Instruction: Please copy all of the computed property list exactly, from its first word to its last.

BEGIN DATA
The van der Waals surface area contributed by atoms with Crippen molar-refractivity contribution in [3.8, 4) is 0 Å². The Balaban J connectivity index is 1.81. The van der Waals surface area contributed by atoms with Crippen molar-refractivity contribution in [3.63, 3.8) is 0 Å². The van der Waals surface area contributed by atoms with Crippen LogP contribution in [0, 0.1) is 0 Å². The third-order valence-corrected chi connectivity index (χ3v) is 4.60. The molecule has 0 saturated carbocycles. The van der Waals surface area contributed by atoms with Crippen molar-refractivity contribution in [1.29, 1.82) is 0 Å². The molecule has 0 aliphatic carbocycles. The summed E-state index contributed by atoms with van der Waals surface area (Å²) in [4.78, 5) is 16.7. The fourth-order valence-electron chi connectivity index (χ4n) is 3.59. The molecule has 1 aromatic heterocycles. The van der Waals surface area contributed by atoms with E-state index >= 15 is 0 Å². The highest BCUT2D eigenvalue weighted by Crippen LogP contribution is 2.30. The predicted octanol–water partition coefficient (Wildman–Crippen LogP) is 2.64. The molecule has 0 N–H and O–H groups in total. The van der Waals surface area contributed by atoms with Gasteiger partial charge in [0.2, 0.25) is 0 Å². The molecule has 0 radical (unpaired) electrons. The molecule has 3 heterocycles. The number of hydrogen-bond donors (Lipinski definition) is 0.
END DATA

The van der Waals surface area contributed by atoms with Crippen molar-refractivity contribution in [3.8, 4) is 0 Å². The Balaban J connectivity index is 1.81. The van der Waals surface area contributed by atoms with Crippen molar-refractivity contribution in [3.63, 3.8) is 0 Å². The van der Waals surface area contributed by atoms with Crippen LogP contribution in [0, 0.1) is 0 Å². The third-order valence-corrected chi connectivity index (χ3v) is 4.60. The molecule has 0 saturated carbocycles. The van der Waals surface area contributed by atoms with Crippen molar-refractivity contribution in [1.29, 1.82) is 0 Å². The molecule has 0 aliphatic carbocycles. The summed E-state index contributed by atoms with van der Waals surface area (Å²) in [4.78, 5) is 16.7. The fourth-order valence-electron chi connectivity index (χ4n) is 3.59. The molecule has 1 aromatic heterocycles. The van der Waals surface area contributed by atoms with E-state index >= 15 is 0 Å². The highest BCUT2D eigenvalue weighted by Crippen LogP contribution is 2.30. The predicted octanol–water partition coefficient (Wildman–Crippen LogP) is 2.64. The molecule has 0 N–H and O–H groups in total. The van der Waals surface area contributed by atoms with Gasteiger partial charge in [0.2, 0.25) is 0 Å². The molecule has 0 radical (unpaired) electrons. The molecule has 3 heterocycles. The number of hydrogen-bond donors (Lipinski definition) is 0.